Do the Right Thing Reviews

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Super Reviewer
March 18, 2015
Artful, humorous, gritty and powerful. Spike Lee's joint Do The Right Thing executes with an unorthodox cinematic scope that is effective in highlighting a boom of a new generation. The film's overall tone and driving message tells a tale that resonates with all generations. 4/5
Super Reviewer
½ May 8, 2014
Remember the days when Spike Lee's "joints" has a real edge and potency to them? Nowadays, he's rolling out more generic, Hollywood tripe like "Oldboy" but there was a time when he was a highly original and passionately political filmmaker as he regularly touched upon important social issues and conflicts. However, few of his joints have been as packed or as provocative as "Do The Right Thing".

On a hot summer day in a Brooklyn neighbourhood, the residents struggle to keep their cool in the increasingly sweltering temperature. Sal (Danny Aiello) owns the local Italian pizzeria where he happens to upset black activist Buggin' Out (Giancarlo Esposito) who, in turn, demands the black community boycott his place. Most people are unwilling to do so but it still adds to the discontentment amongst the community as racial attitudes and prejudices begin to surface.

Taking the title from Malcolm X's quote "You've got to do the right thing" and being inspired by an actual incident in Howard Beach, New York, Spike Lee crafts an important and unflinching portrayal of racial tension in a literal urban melting pot. He sets his intentions from the outset with the ferociously pumping music of Public Enemy's "Fight the Power" and infuses his story with an eclectic mix of races, characters and personalities, while still managing to lend the film an important lightness of touch. It has a distinct and observant humour that magnifies the absurdity in people's preconceptions and judgments but this absurdity is soon, skilfully, shifted to frustration and rage which descends his characters into a chaotic madness.

Filled with an abundance of excellent performances from Danny Aiello's hard working Sal to John Turturro as his racist son Pino and a small but highly entertaining role for Samuel L. Jackson as the radio dj, 'Mister Señor Love Daddy' - who seemingly oversees everything in the neighbourhood. Lee's direction is vibrant and colourful and makes full use of an excellent hip-hop score before other filmmakers even realised it was cool to do so. His script is also as sharp as they come with endlessly quotable dialogue and he even has the bravery to have a selection of characters - from different ethnic backgrounds - rhyme off very personal and racial slurs in a montage that breaks the fourth wall. With this scene alone, it's easy to see why some were offended by the film upon it's release. It's a passionate reflection of racism and race relations and one that raises as many questions as it answers. However, that's the whole point; Lee's agenda is not to incite trouble but to rouse debate and he does a sterling job in doing so, while still being empathetic towards each and every one of his characters - regardless of their ethnicity. That's the real key in preventing this film from being contradictory in it's arguments as many critics have claimed it to be. Few films have ever dealt with racism as powerfully or as thought provoking as Lee does here. He has a strong voice on the subject and this outstanding piece of work is one that's still as relevant today as it ever was.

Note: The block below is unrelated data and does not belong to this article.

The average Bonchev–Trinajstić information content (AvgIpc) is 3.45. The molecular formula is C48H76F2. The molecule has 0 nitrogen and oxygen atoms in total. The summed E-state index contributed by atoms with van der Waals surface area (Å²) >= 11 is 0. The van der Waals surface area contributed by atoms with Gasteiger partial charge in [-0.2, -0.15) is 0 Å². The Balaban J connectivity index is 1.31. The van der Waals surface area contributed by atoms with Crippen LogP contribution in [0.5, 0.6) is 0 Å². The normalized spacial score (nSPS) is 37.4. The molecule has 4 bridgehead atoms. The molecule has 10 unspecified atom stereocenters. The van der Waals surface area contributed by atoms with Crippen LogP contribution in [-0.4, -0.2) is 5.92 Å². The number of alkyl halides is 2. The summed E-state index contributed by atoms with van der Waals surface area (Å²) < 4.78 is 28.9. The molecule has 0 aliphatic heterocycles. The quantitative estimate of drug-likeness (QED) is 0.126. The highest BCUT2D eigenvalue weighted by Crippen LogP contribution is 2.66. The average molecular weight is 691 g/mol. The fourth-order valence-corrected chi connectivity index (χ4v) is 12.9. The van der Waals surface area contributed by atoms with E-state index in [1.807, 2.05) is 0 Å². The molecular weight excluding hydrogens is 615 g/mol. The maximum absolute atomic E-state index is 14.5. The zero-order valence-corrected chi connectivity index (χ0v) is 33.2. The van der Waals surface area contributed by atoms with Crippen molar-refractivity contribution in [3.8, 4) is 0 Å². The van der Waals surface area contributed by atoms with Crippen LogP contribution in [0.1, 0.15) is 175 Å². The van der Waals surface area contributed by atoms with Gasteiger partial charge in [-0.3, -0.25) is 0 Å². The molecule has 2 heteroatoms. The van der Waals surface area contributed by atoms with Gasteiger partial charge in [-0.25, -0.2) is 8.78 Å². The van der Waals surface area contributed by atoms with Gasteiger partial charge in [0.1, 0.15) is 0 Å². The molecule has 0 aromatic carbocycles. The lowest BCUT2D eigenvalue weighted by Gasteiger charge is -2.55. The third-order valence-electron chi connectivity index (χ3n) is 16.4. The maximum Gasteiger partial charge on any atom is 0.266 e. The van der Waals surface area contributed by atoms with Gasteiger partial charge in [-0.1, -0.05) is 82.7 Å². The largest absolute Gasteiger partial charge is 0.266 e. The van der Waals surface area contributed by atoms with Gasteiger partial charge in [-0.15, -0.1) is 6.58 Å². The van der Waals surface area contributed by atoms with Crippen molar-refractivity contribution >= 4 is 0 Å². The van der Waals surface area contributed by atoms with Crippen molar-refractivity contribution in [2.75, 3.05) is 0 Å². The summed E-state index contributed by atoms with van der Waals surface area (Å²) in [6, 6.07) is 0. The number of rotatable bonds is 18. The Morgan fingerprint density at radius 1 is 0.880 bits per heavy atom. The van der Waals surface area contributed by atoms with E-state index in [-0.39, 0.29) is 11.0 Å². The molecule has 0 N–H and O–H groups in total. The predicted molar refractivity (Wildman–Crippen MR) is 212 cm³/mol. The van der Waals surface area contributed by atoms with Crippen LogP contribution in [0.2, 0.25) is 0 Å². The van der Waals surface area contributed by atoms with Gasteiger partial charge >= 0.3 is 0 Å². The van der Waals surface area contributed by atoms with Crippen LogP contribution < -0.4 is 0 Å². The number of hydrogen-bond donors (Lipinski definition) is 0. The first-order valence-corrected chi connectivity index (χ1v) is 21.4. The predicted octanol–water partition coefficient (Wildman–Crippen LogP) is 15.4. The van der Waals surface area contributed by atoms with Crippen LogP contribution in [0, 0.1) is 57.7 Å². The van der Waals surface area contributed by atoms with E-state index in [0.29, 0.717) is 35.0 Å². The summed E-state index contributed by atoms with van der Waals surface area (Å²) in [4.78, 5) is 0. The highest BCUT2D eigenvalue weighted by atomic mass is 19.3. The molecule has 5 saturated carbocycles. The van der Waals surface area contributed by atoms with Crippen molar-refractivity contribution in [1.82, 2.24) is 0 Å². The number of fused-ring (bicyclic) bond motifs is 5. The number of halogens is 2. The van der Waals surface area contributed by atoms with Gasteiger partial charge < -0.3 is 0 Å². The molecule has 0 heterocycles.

Beginning with a simmer before ending in a boiling intensity, this a powerful and thought provoking, sociopolitical commentary. Lee would go on to deliver the similarly themed "Jungle Fever" and "Malcolm X" after this, which cemented his reputation as one the most important black filmmaker's of our (or any) generation.

Mark Walker
Super Reviewer
½ October 2, 2010
I have heard varied opinions on what people seem to take away from this Spike Lee helmed indie, which became a conversation starter in the world of race relations back in 1989. Some find it racist, others don't find the ending too radically unnerving, or find it confusing compared to the rest of the film. Though I can agree that the ending was not the "right thing" that the title encourages, it still sparked interest. It speaks on the fine line between rioting in the street, and a friendly disagreement. That's what the film has to offer: a look into the boiling point that remains, even now. SPOILERS: The parallel between Radio Raheem's death and that of Trayvon Martin was interesting. Dying because you played your music loud, versus having Skittles and wearing a hoodie. Race is still a prevalent hot button issue in the world, and will be, maybe forever. This film is important, and the parallels to today's conversations about our country are staggeringly similar. Though you may find fault with the way the message is delivered, it still remains a pivotal effort in changing the world view currently in effect.
Super Reviewer
December 6, 2012
Spike Lee's impressionistic love letter to Bed-Stuy, NY, NY, has plenty of head scratchin' moments, but ultimately wins over with this "message" film about multiculturalism and diversity. Aiello, Lee, Turturro, Dee and Davis all do great acting work, but the opening credits dance solo by Rosie Perez might be f**-ing historical, it's that good.